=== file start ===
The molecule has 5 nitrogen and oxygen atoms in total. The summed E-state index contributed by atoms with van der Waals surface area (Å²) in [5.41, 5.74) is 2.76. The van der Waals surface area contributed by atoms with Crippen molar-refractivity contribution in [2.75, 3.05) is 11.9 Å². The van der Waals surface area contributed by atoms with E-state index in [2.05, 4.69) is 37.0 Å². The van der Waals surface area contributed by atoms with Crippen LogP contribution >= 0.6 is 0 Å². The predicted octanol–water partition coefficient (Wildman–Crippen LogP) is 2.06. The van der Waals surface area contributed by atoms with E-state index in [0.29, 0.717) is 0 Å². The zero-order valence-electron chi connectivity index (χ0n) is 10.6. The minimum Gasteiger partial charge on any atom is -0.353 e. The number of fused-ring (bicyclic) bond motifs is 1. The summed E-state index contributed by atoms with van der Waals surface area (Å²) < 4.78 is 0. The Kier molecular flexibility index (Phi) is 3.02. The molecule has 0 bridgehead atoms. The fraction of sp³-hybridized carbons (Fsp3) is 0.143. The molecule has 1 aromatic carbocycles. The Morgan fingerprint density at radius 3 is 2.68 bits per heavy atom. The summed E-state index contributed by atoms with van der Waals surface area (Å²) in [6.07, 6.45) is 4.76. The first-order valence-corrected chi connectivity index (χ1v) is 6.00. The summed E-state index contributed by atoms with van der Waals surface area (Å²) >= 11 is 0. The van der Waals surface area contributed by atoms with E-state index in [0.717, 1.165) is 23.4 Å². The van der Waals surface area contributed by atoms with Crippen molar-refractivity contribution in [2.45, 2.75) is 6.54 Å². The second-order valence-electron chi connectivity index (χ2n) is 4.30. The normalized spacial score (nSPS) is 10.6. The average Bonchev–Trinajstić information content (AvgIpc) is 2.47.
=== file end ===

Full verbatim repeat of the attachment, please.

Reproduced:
The molecule has 5 nitrogen and oxygen atoms in total. The summed E-state index contributed by atoms with van der Waals surface area (Å²) in [5.41, 5.74) is 2.76. The van der Waals surface area contributed by atoms with Crippen molar-refractivity contribution in [2.75, 3.05) is 11.9 Å². The van der Waals surface area contributed by atoms with E-state index in [2.05, 4.69) is 37.0 Å². The van der Waals surface area contributed by atoms with Crippen LogP contribution >= 0.6 is 0 Å². The predicted octanol–water partition coefficient (Wildman–Crippen LogP) is 2.06. The van der Waals surface area contributed by atoms with E-state index in [0.29, 0.717) is 0 Å². The zero-order valence-electron chi connectivity index (χ0n) is 10.6. The minimum Gasteiger partial charge on any atom is -0.353 e. The number of fused-ring (bicyclic) bond motifs is 1. The summed E-state index contributed by atoms with van der Waals surface area (Å²) < 4.78 is 0. The Kier molecular flexibility index (Phi) is 3.02. The molecule has 0 bridgehead atoms. The fraction of sp³-hybridized carbons (Fsp3) is 0.143. The molecule has 1 aromatic carbocycles. The Morgan fingerprint density at radius 3 is 2.68 bits per heavy atom. The summed E-state index contributed by atoms with van der Waals surface area (Å²) in [6.07, 6.45) is 4.76. The first-order valence-corrected chi connectivity index (χ1v) is 6.00. The summed E-state index contributed by atoms with van der Waals surface area (Å²) >= 11 is 0. The van der Waals surface area contributed by atoms with E-state index in [0.717, 1.165) is 23.4 Å². The van der Waals surface area contributed by atoms with Crippen molar-refractivity contribution in [2.45, 2.75) is 6.54 Å². The second-order valence-electron chi connectivity index (χ2n) is 4.30. The normalized spacial score (nSPS) is 10.6. The average Bonchev–Trinajstić information content (AvgIpc) is 2.47.